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TEMPLE EMANU-EL

A Reform Jewish Community for all of Tucson
225 North Country Club • Tucson, AZ 85716
(520) 327-4501 • Fax: (520) 327-4504
 
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Yom Shishi, 30 Tishri 5775

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Drash Program

Rabbi Safran delivering the drash for Sh'lach L'cha 5772Participating in our drash program provides an exciting and profound way to involve yourself in Jewish learning and teaching with our entire Temple! Read, study, and write about the Torah portion of the week, and explain what it means to you personally. The drash is delivered at Friday Evening Services at Temple Emanu-El. This is a rare opportunity to engage in the most sacred of Jewish acts, the learning and teaching of Torah.

Contact the Temple office at (520) 327-4501 for more information.

NOTE: Not all past drashot have been posted; check back soon!

by Lori Gross - October 11, 2013

This week's Torah portion is Lech-L'cha. To put it into context, it is the third parashah of B'reisheet, the book of Genesis. The first parashah is B'reisheet itself, the story of creation. The second parashah, which was read last week, is Noach, the story of Noah and the ark. Then, it is in Lech-L'cha, the third parashah, where the story of Avraham and the Jewish people really begins.

Read more: Drash for Lech-L’cha 5774

by Kilian Metcalf - October 4, 2013

ROY G. BIV

Who is Roy G. Biv? Do you know the name? Is he a writer, artist, scientist?

No, none of these, although scientist comes closest. ROY G BIV is a mnemonic device, a helper to remind us of the colors of the rainbow in order:

Red

Orange (combination of red and yellow)

Yellow

Green (combination of yellow and blue)

Blue

Indigo (combination of blue and red with more blue)

Violet (combination of blue and red with more red)

Read more: Drash for Noach 5774

by Alan Herman - September 27, 2013

Shabbat shalom. The parashah for this Sabbath is B'reisheet, the very first portion of Genesis and of the whole Torah.

It begins so majestically - and have you noticed how many times it says "and it was good"? So God was pleased with his creation.

Read more: Drash for B'reisheet 5774

by Judy Shepard Gomez - September 20, 2013

Shabbat Shalom, and thank you for sharing this beautiful Shabbat Sukkot with our eighth grade class and the rest of our Temple Emanu-El community.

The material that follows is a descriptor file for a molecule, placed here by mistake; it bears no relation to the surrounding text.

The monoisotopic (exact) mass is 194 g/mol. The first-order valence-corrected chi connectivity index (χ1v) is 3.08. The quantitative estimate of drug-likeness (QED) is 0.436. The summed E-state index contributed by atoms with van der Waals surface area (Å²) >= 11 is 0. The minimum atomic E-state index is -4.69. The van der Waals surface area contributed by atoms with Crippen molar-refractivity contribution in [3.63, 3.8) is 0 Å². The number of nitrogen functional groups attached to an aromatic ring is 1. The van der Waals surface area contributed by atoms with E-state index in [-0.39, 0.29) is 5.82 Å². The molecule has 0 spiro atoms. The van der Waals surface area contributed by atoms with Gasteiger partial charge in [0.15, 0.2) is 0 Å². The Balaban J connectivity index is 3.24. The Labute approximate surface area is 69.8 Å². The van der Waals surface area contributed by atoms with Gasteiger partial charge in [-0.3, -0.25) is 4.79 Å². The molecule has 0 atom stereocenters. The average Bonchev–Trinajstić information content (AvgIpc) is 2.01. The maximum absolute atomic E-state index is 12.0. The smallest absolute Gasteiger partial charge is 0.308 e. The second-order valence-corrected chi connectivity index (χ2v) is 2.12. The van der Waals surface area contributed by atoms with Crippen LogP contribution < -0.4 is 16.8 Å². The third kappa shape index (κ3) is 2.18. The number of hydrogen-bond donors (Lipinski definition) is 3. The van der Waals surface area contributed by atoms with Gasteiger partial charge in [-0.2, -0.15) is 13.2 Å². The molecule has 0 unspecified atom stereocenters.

As I was reading this portion of Ki Tisa from the Book of Exodus, I was reminded of the first day of Religious School after a long wonderful summer of lazy days on vacation, on the beach, or at camp. We (kids, parents, grandparents) suddenly realize that this summer vacation is over and that we are going to have to wake up early and join togethe

Read more: Drash for Sukkot 5774

 by Bonnie Golden - September 13, 2013

Shabbat Shalom and Good Yom Tov.

On this most holy of holy days, Yom Kippur Shabbat, we tune in toward the potential of our best selves. And Shabbat, as we know, is our covenant with the Divine to pause, learn, teach each other, relax, and restore.

It is from this profound place in time and with these themes that I share my interpretation of Nitzavim: stand. In this parshah, Moses concludes his final address to Israel, reiterating our covenant with God. He tells us that if we stray from Torah teachings we will be punished, yet assures us that we will be forgiven and be brought back from exile if we do not stray. Famously, the parshah implores us: "I put before you life and death, blessing and curse. Choose life-if you and your offspring would live-by loving the Lord your God, heeding His commands and holding fast to God."

So I ask, what is this life that we are to choose? The portion clearly states that it is a life of living the covenant and the commandments set forth in Torah. Furthermore, every single Jew is included in this holy covenant, all Jews, whatever our journeys to Judaism: by birth or choice, physically or differently abled, and all manner of social station and partner preference, to name a few. We all count, and we are each responsible.

So to choose life, I believe we must be awake and conscious of our inner and outer world. Our rabbis teach us to stop what we are doing, and notice our lives on this earth by giving us blessings upon seeing a rainbow, or upon rising in the morning, for example.

To choose life, we must choose to see and then act for those less fortunate, and to give appropriately to improve their lives.

In choosing life, we can be awake moment to moment, day to day to the portion of water we use in this desert, or the sources of food we eat and the sources of the clothing we wear.

To choose life, we have the ability to turn off our internal cruise control and be conscious of our personal decisions. We can be quiet and listen within to how we might get carried away with judgment of others, and of ourselves. There is a split second when we are confronted with arising feelings or thoughts that may lead to actions that yes, miss the mark. This year, in that split second, take a deep breath of life, count to ten and essentially, become conscious. As Nitzavim and the Torah teach, make the Jewish, humane, ethical, compassionate, loving, and generous choice, in this life.

Again, Shabbat Shalom and L'Chaim!

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